Herzog and De Meuron’s Porta Volta Project In Milan Finally On Its Way
December 6, 2012
Works at Herzog and De Meuron’s Porta Volta project have finally started in Milan, after a two year delay. The project is a redevelopment scheme of the area around the city’s north-western Spanish gate. After its completion, expected to take about 30 months, the intervention is supposed to turn the traffic-dominated site into a vibrant place dominated by green and cultural amenities and integrated into the city fabric. Yet some are still rejecting the design as foreign to the Milanese architectural context. Continue.
The symbolic nature of the site (and probably the economic crisis) has prompted sour comments among local architects regarding the choice of Swiss architects as project designers. Despite Herzog and De Meuron’s efforts to portray their design as Milanese, through the choice of scale and architectural features, noted architect and critic Vittorio Gregotti is not convinced. In a recent article, Gregotti accused the project of “architectural colonialism”, aimed at imposing “the mark of a North-Germanic culture” in Milan. Herzog and De Meuron, on the other hand, are arguing that the project’s buildings are inspired by traditional Milanese architecture, quoting various city landmarks and even local farmhouses. Controversy aside, the first sod was happily celebrated at the end of November and the project completion is expected for 2015.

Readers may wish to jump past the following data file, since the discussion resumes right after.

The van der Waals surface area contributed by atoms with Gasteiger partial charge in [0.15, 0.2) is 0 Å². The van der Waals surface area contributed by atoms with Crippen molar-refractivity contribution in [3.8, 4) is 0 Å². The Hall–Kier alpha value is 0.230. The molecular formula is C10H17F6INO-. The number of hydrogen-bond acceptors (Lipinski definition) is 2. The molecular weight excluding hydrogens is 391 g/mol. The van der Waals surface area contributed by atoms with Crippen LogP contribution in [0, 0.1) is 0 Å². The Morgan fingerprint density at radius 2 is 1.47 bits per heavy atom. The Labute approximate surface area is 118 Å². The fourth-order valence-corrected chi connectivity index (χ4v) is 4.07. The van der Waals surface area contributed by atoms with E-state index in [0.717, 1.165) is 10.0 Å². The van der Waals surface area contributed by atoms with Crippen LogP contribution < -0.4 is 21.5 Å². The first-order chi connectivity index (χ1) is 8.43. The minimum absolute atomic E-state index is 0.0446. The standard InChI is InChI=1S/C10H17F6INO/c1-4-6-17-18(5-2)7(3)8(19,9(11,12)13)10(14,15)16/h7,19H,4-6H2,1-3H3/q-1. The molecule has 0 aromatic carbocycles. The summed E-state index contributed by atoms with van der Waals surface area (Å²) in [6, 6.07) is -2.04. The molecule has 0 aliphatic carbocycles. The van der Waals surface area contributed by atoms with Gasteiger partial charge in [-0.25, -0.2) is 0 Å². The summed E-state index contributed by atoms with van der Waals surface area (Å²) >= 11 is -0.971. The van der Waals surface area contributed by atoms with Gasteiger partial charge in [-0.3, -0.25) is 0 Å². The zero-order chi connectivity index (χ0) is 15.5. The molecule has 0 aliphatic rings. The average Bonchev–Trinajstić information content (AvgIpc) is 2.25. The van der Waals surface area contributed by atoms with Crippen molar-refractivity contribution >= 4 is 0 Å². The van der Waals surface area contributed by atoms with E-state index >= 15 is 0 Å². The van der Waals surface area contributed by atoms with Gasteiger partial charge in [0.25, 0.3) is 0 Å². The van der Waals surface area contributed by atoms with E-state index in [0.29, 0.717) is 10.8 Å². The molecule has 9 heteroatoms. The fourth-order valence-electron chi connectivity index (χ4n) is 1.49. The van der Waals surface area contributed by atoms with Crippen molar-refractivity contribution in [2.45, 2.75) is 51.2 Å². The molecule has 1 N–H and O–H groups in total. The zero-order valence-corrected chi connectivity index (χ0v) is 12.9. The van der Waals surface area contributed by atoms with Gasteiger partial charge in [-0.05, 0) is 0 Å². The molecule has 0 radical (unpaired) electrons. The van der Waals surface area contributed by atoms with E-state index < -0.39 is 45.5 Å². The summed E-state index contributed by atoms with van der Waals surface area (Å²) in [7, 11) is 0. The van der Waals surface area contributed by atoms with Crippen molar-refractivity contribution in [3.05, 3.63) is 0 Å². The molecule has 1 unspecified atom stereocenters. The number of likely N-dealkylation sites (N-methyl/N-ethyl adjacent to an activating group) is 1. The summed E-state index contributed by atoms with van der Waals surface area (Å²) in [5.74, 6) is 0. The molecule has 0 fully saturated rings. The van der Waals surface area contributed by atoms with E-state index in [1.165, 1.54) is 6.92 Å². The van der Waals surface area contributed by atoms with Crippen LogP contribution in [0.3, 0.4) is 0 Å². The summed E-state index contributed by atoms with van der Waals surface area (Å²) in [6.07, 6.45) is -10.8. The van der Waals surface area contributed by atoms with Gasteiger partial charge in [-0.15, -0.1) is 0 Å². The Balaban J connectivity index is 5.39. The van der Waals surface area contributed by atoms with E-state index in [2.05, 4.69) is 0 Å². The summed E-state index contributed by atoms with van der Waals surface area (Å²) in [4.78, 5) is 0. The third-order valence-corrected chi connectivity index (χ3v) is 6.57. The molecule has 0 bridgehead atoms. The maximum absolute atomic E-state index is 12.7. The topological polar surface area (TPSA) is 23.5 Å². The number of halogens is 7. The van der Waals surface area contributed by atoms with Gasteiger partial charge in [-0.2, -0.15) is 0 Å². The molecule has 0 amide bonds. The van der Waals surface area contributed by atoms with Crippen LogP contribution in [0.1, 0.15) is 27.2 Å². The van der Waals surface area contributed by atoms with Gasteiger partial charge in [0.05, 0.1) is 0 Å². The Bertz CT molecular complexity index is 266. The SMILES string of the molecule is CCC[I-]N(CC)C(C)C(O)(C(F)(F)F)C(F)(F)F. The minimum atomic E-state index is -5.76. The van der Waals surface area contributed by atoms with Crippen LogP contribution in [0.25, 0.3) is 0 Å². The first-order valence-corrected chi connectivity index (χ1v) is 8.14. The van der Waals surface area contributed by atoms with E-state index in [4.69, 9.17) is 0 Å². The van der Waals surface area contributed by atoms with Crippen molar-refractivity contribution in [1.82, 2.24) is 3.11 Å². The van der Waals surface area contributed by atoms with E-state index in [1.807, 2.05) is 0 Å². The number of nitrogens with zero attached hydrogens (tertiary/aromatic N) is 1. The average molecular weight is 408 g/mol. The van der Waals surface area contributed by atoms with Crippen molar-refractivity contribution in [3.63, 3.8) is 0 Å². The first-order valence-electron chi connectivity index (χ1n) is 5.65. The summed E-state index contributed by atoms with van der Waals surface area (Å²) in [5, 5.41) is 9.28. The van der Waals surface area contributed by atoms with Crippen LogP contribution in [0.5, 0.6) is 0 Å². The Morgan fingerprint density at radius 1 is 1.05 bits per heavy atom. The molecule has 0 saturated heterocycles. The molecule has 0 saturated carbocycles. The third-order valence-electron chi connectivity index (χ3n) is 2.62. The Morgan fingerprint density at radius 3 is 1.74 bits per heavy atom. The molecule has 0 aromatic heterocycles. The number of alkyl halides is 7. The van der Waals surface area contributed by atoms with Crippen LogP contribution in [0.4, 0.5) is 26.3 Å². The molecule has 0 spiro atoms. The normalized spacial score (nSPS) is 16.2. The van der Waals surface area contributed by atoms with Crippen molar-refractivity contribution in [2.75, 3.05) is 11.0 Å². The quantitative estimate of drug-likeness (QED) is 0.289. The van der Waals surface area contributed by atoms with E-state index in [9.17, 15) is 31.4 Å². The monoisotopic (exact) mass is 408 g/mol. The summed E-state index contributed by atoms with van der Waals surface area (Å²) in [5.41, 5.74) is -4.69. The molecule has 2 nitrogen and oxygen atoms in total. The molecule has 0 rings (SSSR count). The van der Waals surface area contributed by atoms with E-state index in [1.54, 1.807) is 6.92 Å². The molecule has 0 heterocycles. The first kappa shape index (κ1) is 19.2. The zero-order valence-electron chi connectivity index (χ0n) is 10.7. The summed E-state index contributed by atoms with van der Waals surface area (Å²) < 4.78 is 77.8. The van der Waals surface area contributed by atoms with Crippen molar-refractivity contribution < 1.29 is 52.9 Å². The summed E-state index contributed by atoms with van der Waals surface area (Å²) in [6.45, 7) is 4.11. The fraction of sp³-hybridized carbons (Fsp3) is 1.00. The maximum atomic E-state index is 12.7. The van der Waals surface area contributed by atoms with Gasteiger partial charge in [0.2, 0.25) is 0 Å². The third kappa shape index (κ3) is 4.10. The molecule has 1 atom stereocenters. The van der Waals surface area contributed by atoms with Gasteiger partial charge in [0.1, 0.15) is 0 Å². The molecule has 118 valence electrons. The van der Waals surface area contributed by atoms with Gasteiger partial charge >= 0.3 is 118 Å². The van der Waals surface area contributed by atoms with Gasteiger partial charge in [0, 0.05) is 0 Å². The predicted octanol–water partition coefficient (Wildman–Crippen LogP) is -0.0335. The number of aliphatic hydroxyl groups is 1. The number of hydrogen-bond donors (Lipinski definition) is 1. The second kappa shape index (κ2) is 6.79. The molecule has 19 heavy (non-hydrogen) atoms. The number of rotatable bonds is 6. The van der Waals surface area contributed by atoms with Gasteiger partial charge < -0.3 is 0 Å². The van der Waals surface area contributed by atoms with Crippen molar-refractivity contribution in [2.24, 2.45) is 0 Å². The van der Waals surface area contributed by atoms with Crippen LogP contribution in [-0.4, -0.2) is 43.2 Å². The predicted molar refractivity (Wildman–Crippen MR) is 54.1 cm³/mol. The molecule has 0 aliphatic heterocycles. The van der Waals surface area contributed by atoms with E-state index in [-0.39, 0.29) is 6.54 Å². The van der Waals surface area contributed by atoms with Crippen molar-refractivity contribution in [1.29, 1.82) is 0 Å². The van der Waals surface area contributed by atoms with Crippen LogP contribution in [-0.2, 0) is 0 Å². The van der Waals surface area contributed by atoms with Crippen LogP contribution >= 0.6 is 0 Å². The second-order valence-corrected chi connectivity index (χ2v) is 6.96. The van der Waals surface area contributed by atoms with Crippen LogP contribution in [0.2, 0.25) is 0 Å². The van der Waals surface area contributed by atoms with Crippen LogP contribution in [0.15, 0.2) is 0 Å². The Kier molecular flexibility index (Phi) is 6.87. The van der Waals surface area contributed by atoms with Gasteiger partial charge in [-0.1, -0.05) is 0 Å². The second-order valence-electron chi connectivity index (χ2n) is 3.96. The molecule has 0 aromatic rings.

The master plan for Porta Volta is centered on two massive yet transparent edifices: a 27,000 sq feet headquarters building for the prestigious Giangiacomo Feltrinelli Foundation, and a 80,729 sq feet office building, both immersed in about four acres of green. The two structures with similar architecture follow almost mimetically the footprint of the Spanish walls, built in the 15th century and demolished in the late 1800′s. The space separating them reads more like a hiatus in a compact mass, reminding of the city gateway. Past city gates are either preserved or carefully marked in Milan, bustle with activity and act as the main nodes of the city. Porta Volta is one of the few such sites that has remained void until now, and the perspective of hosting the cultural and entertaining amenities proposed by the Feltrinelli Foundation is considered by the majority a fine opportunity.
All images courtesy of Herzog and De Meuron